Washington Department of Fish and Wildlife announced Thursday it will begin two rounds of aerial bighorn sheep captures through February in an effort to control the Mycoplasma ovipneumoniae (Movi) disease affecting the Yakima Canyon herd.
For more than a decade the pathogen, a type of pneumonia that negatively affects lamb survival, has continued to persist in the herd, likely due to asymptomatic carriers. Similar situations in the past have required entire herds to be removed in order to avoid the risk of spread to other herds.
“The upcoming management trial is an experiment many years in the making,” WDFW Region 3 Director Mike Livingston said. “We’re trying a ‘test and remove’ process that has been successful in other Western states but is still fairly new in Washington. We’re working closely with partners in Idaho, Oregon and the Wild Sheep Foundation to learn from this situation and if the approach could help clear pneumonia from other herds.”
The goal is to test and collar as many of the herd’s 100 adult sheep as possible. This process, which will help biologists to better understand the prevalence of asymptomatic carriers, will be followed by efforts designed to allow the herd to become healthier by removing the sheep that are identified carriers.
Federal judge overturns sage grouse decision
A federal judge on Thursday overturned a Trump administration decision to strip protections from 10 million acres, mostly in Nevada and Idaho, to allow mining in vital habitat for greater sage grouse, the latest in a series of court victories for sage grouse conservation.
U.S. District Judge Lynn Winmill said the Bureau of Land Management failed to provide a “reasoned explanation” for canceling its own earlier proposal to protect the highest-priority sagebrush habitats from hard-rock mining.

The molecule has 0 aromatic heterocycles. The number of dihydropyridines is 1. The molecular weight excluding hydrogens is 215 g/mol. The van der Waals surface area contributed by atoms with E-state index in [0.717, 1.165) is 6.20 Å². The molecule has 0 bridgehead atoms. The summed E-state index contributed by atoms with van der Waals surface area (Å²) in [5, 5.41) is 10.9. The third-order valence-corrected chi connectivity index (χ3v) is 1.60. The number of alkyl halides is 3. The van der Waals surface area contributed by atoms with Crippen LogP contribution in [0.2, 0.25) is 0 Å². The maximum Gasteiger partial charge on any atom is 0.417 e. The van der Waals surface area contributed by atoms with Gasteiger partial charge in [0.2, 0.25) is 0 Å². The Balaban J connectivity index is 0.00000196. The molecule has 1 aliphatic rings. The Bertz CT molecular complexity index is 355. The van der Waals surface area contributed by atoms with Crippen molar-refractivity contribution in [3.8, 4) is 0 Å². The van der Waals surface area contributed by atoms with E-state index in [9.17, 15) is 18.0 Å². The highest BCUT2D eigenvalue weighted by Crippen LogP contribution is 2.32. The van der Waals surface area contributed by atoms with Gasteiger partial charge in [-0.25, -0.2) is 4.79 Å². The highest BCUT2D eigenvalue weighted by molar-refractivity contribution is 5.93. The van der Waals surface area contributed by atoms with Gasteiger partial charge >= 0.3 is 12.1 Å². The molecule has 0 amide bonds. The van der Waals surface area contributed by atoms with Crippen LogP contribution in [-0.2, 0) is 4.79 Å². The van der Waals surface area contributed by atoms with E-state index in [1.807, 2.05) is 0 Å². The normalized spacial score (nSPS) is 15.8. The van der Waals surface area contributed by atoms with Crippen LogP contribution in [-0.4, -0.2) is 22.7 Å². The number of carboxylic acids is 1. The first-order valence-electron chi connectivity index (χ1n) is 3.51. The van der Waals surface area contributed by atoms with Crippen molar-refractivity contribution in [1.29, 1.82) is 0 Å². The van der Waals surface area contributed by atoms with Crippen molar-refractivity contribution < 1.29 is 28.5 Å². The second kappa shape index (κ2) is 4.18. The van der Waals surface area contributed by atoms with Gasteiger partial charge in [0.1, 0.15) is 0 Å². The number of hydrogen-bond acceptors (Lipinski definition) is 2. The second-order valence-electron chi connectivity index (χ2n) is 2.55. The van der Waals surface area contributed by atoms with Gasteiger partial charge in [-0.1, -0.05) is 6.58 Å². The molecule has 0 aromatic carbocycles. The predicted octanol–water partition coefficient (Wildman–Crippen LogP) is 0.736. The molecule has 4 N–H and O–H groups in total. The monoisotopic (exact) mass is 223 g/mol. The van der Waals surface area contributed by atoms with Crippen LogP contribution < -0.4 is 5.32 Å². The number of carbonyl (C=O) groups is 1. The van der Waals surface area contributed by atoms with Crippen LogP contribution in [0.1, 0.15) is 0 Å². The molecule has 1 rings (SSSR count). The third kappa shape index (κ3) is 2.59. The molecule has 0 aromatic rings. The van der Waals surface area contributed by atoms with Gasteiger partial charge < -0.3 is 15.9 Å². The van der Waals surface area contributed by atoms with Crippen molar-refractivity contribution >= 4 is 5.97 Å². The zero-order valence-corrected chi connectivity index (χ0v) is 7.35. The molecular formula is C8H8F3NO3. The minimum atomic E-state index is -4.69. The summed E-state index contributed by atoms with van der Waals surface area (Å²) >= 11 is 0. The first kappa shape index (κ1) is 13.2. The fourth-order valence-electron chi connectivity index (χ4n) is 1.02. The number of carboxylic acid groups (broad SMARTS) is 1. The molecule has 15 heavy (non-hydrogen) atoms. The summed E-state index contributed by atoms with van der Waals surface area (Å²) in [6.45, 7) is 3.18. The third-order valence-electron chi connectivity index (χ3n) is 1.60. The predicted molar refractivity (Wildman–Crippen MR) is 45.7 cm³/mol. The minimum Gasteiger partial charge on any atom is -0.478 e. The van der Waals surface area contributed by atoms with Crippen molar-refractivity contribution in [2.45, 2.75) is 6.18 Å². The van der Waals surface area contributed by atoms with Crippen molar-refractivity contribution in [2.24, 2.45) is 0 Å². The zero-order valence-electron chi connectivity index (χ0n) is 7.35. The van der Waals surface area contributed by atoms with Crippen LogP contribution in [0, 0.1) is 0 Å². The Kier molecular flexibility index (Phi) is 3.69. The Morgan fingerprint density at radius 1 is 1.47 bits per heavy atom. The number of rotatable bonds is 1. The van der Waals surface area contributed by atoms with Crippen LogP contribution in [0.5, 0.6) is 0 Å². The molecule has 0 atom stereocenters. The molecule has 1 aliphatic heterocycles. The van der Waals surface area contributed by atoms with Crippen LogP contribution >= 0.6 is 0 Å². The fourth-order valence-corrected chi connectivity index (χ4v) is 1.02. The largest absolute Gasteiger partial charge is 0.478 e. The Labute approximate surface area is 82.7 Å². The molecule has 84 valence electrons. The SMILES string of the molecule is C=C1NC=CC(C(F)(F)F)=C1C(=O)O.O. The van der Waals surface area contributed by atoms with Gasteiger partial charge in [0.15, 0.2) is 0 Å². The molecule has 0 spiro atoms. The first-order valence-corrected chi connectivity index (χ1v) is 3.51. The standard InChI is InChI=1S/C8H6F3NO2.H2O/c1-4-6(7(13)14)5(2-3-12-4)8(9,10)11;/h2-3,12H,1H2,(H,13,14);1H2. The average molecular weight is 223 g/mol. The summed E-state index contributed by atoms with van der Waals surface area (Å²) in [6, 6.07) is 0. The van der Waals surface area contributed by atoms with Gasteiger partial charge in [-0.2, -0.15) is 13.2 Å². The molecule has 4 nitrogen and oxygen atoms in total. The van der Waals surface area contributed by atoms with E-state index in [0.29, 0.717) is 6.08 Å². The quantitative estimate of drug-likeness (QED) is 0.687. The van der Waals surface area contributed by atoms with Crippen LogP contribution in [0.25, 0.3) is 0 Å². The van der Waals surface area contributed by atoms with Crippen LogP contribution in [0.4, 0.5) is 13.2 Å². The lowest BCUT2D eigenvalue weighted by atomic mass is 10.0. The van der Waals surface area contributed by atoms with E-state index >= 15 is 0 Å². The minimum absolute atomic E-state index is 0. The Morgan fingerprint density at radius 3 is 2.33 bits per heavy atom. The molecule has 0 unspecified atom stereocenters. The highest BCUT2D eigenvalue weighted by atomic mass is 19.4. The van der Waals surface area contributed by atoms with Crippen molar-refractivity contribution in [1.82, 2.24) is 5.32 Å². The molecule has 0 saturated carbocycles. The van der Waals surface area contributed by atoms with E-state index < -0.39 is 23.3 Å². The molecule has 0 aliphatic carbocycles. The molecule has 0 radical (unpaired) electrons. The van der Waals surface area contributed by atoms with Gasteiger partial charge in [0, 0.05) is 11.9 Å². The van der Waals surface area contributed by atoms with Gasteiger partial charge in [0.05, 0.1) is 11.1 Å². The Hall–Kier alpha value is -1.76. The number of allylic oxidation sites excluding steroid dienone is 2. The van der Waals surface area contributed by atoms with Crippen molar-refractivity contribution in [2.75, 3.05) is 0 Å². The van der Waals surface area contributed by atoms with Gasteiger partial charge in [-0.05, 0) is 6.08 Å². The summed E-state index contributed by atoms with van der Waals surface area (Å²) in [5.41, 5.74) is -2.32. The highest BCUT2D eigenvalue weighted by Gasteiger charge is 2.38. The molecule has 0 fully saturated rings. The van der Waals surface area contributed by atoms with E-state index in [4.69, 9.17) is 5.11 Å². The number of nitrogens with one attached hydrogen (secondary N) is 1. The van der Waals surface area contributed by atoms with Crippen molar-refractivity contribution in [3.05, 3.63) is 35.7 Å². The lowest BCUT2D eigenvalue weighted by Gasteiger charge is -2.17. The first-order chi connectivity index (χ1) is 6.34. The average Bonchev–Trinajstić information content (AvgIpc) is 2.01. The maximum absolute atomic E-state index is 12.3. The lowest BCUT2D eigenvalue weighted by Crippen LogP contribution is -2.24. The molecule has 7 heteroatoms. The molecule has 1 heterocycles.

His decision follows an earlier ruling stemming from a 2016 lawsuit filed by conservations groups, finding that Trump administration changes to federal land management plans failed to protect the iconic Western bird from fossil fuel development, grazing and mining.
In the ruling, the judge recognized a 2011 BLM analysis as the best available science on sage-grouse conservation measures, an analysis the Trump administration ignored. The judge also noted that the U.S. Fish and Wildlife Service relied on designating sage grouse priority habitat areas and conservation projections in its 2015 decision to deny protections for greater sage-grouse under the Endangered Species Act.
Anglers needed to collect Idaho steelhead
Since 2010, IIDFG has been recruiting volunteer anglers to catch adult steelhead from the South Fork Clearwater River. Hatcheries rely on anglers from around the region, other states, and other countries to collect steelhead broodstock on the South Fork Clearwater River each year.
Fisheries managers depend on anglers to collect these fish because no weirs are operated on the South Fork Clearwater River to trap steelhead. These fish are collected to develop a localized steelhead broodstock for the South Fork.
Through early April, Fish and Game staff will be out on the river from dawn to dusk, seven days a week, distributing tubes at popular fishing holes and signing up anglers interested in participating in the program. The program will continue until broodstock goals are met, or until early April, whichever comes first.
Anglers who would like to participate in the program will sign a volunteer form, which allows them to handle steelhead with an intact adipose fin as they put them into a tube.
Fish and Game staff will distribute PVC tubes each morning in fishing areas, where steelhead can be safely transported from the river to the hatchery truck and where Fish and Game has permission to access.
Contact the IDFG regional office for more information (208) 799-5010.
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